We ought to thank the early settlers of Concord for planting, or sparing, so many trees. We honor, too, the taste of the present inhabitants, in this behalf. They seem not only to appreciate the old shades that have come down to them from other times, but are prompt to plant trees themselves. And the soil is as favorable to trees, as the people. They flourish in every part of the town. And all the classes of people, the most unlikely, one would imagine, to have such a taste, seem to fancy these beautiful ornaments. The very party editors set out trees. One whole street owes its branching and leafy honors, it is said, mainly to one of them - the pretty little Centre street. It ought to bear his name. And we would respectfully suggest to the tasteful editor, whether he had not better devote his remaining energies to the further adornment for the town in this way, rather than to the miserable business of editing for political party, of any kind. Would it not be more for his own enjoyment, and certainly for his reputation with posterity, to vest the remainder of his renown in thrifty young elms, maples, and button-woods, rather than in party politics?
But we return down Main street to the patriarchs, the monarchs of Concord trees, and the peers at least of any we have ever beheld this side of old England. And indeed they would show the reputation even there, and would scarcely dishonor one of the royal avenues of Windsor Park, or even that king of kingly walks, the "Long Walk," from Windsor Castle, three miles into Windsor Forest, lined on each side with a double row of British elms! These royal Concord trees are about half way between "South Church" aforesaid and the pitch of the hill below it. They range along the west side of Main street - high up from the road, and cast their old shadows, toward sunset, far off into the beautiful meadows and the winding river. They are the oldest trees doubtless in the place. We have never seen any in New Hampshire of such venerable appearance. They stand so thick as to interweave their long branches. A wide and elevated side-walk runs along beneath them, affording a most pleasant saunter and promenade. You gaze upward into their dark tops, the giant branches running away up into the wilderness of foliage, and bending off in great curves again over the distant road, intersecting each other in countless gothic arches, like the roofing and recesses in the old abbeys and priories of England; branches big enough for trunks themselves - vast, shapeless, and rooted all abroad in the ground, to withstand the wrestlings of a century's winds upon their mighty tops. You feel awed and overwhelmed as you look up, as when in Westminster Abbey or the old York Minster. Here you are gazing on the originals, there on the architectural copies - the coping and the lancet arch of the old cathedral being borrowed doubtless from the tree tops. God built the old elm, and your Christopher Wrens and Inigo Joneses the "solemn temples" of Britain. Yet they get the homage and admiration of men, rather than the Architect of the universe.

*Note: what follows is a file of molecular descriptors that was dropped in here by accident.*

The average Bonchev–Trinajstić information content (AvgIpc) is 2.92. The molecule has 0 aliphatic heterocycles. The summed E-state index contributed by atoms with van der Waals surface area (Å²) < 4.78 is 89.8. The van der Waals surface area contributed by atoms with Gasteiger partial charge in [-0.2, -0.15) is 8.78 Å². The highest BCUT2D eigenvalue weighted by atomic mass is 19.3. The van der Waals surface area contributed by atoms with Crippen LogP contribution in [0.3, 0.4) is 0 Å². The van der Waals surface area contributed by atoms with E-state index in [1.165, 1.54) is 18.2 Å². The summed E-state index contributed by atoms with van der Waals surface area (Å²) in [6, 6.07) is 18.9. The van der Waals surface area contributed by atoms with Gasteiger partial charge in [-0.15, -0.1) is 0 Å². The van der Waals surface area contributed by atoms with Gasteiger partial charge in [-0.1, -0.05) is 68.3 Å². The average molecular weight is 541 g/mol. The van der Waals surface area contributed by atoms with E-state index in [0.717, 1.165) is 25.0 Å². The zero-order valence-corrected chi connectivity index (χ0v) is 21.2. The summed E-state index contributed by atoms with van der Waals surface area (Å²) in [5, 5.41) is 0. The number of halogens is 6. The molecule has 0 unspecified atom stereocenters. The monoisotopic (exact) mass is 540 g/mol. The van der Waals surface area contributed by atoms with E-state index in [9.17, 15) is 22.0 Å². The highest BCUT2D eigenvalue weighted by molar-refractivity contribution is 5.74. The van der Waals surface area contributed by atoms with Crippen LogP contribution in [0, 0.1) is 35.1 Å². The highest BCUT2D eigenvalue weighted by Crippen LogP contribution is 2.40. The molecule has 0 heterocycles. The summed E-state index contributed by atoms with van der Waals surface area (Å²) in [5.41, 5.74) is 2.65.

Some of these great trees are scarred, where the lightning has struck them, and followed them from the high summit into the ground. The grand original row seems to have been interrupted. One great tree stands alone at considerable distance below it, and another above, both on a line with it, and evidently of the same generation. They are a magnificent spectacle; and there are some highly tasteful dwellings beneath their shadow. We wish the row had been continued the entire length of the high part of the street. Nothing in the world would be more magnificent. And how cheaply and easily it might have been done! The planting of a sampling is a trifle in expense. There it grows, and costs nothing but time.
We have omitted mention of sundry noble elms above the North Meeting-House. Perhaps, as single trees, some of these are unrivaled. The old veteran standing in front of the Coffin house, is an unrivaled tree.
But we have said a great deal, and must release our reader and pen, with a call on every man to a plant a tree. It is a virtue to set out trees. It is loving your neighbor as we love ourselves. Set out trees - not to make your home outshine your neighbor's; but for him to look at and walk under, - and to beautify God's earth, which he clothed with trees, and you cut them all down. Every tree is a "feather in the earth's cap" - a plume in her bonnet, a tress upon her forehead. It is a comfort, an ornament, a refreshing to the people. And when peace and liberty prevail, we will have an Eden of them, from one end of the land (and the world) to the other.